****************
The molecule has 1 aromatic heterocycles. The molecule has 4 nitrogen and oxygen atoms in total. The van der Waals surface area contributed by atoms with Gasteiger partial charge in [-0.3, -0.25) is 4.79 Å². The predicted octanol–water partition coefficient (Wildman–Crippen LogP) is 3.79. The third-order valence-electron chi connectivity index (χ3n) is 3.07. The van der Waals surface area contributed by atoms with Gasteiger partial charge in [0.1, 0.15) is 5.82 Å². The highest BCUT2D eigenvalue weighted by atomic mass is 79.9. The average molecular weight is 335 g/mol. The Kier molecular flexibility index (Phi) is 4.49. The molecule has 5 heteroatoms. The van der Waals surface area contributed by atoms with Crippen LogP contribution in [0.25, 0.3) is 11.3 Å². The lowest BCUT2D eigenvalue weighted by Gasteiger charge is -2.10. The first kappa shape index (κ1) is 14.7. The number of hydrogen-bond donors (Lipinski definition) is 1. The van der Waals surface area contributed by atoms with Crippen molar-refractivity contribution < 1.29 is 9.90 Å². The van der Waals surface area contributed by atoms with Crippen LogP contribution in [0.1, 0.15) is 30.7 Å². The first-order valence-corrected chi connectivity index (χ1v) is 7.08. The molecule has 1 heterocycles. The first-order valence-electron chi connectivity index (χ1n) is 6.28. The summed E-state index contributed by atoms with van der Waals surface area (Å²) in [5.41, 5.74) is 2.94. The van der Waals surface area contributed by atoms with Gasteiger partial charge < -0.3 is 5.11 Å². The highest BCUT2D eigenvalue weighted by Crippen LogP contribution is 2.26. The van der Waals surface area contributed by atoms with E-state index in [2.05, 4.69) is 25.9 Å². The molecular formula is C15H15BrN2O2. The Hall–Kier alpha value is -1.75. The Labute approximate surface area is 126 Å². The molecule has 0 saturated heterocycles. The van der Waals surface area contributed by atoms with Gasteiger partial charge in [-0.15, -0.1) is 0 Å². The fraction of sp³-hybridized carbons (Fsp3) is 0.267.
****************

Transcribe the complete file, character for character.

The molecule has 1 aromatic heterocycles. The molecule has 4 nitrogen and oxygen atoms in total. The van der Waals surface area contributed by atoms with Gasteiger partial charge in [-0.3, -0.25) is 4.79 Å². The predicted octanol–water partition coefficient (Wildman–Crippen LogP) is 3.79. The third-order valence-electron chi connectivity index (χ3n) is 3.07. The van der Waals surface area contributed by atoms with Gasteiger partial charge in [0.1, 0.15) is 5.82 Å². The highest BCUT2D eigenvalue weighted by atomic mass is 79.9. The average molecular weight is 335 g/mol. The Kier molecular flexibility index (Phi) is 4.49. The molecule has 5 heteroatoms. The van der Waals surface area contributed by atoms with Crippen LogP contribution in [0.25, 0.3) is 11.3 Å². The lowest BCUT2D eigenvalue weighted by Gasteiger charge is -2.10. The first kappa shape index (κ1) is 14.7. The number of hydrogen-bond donors (Lipinski definition) is 1. The van der Waals surface area contributed by atoms with Crippen molar-refractivity contribution < 1.29 is 9.90 Å². The van der Waals surface area contributed by atoms with Crippen LogP contribution in [0.1, 0.15) is 30.7 Å². The first-order valence-corrected chi connectivity index (χ1v) is 7.08. The molecule has 1 heterocycles. The first-order valence-electron chi connectivity index (χ1n) is 6.28. The summed E-state index contributed by atoms with van der Waals surface area (Å²) in [5.41, 5.74) is 2.94. The van der Waals surface area contributed by atoms with Gasteiger partial charge < -0.3 is 5.11 Å². The highest BCUT2D eigenvalue weighted by Crippen LogP contribution is 2.26. The van der Waals surface area contributed by atoms with E-state index in [2.05, 4.69) is 25.9 Å². The molecular formula is C15H15BrN2O2. The Hall–Kier alpha value is -1.75. The Labute approximate surface area is 126 Å². The molecule has 0 saturated heterocycles. The van der Waals surface area contributed by atoms with Gasteiger partial charge in [-0.15, -0.1) is 0 Å². The fraction of sp³-hybridized carbons (Fsp3) is 0.267.